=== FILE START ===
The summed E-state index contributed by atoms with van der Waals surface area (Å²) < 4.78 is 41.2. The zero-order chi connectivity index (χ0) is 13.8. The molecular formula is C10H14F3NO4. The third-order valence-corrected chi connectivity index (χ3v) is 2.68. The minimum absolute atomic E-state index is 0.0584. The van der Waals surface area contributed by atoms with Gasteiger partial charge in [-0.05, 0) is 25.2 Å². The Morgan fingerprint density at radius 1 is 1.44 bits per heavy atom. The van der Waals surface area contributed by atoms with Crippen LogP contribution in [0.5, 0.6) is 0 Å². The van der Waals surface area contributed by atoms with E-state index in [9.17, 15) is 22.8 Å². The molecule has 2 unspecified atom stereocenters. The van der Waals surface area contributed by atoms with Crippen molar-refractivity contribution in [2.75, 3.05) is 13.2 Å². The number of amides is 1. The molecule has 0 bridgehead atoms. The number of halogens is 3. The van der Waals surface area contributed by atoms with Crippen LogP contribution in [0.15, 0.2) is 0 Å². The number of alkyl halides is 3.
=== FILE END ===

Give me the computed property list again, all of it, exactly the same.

The summed E-state index contributed by atoms with van der Waals surface area (Å²) < 4.78 is 41.2. The zero-order chi connectivity index (χ0) is 13.8. The molecular formula is C10H14F3NO4. The third-order valence-corrected chi connectivity index (χ3v) is 2.68. The minimum absolute atomic E-state index is 0.0584. The van der Waals surface area contributed by atoms with Gasteiger partial charge in [-0.05, 0) is 25.2 Å². The Morgan fingerprint density at radius 1 is 1.44 bits per heavy atom. The van der Waals surface area contributed by atoms with Crippen LogP contribution in [0.5, 0.6) is 0 Å². The van der Waals surface area contributed by atoms with E-state index in [9.17, 15) is 22.8 Å². The molecule has 2 unspecified atom stereocenters. The van der Waals surface area contributed by atoms with Crippen molar-refractivity contribution in [2.75, 3.05) is 13.2 Å². The number of amides is 1. The molecule has 0 bridgehead atoms. The number of halogens is 3. The van der Waals surface area contributed by atoms with Crippen LogP contribution in [0.15, 0.2) is 0 Å². The number of alkyl halides is 3.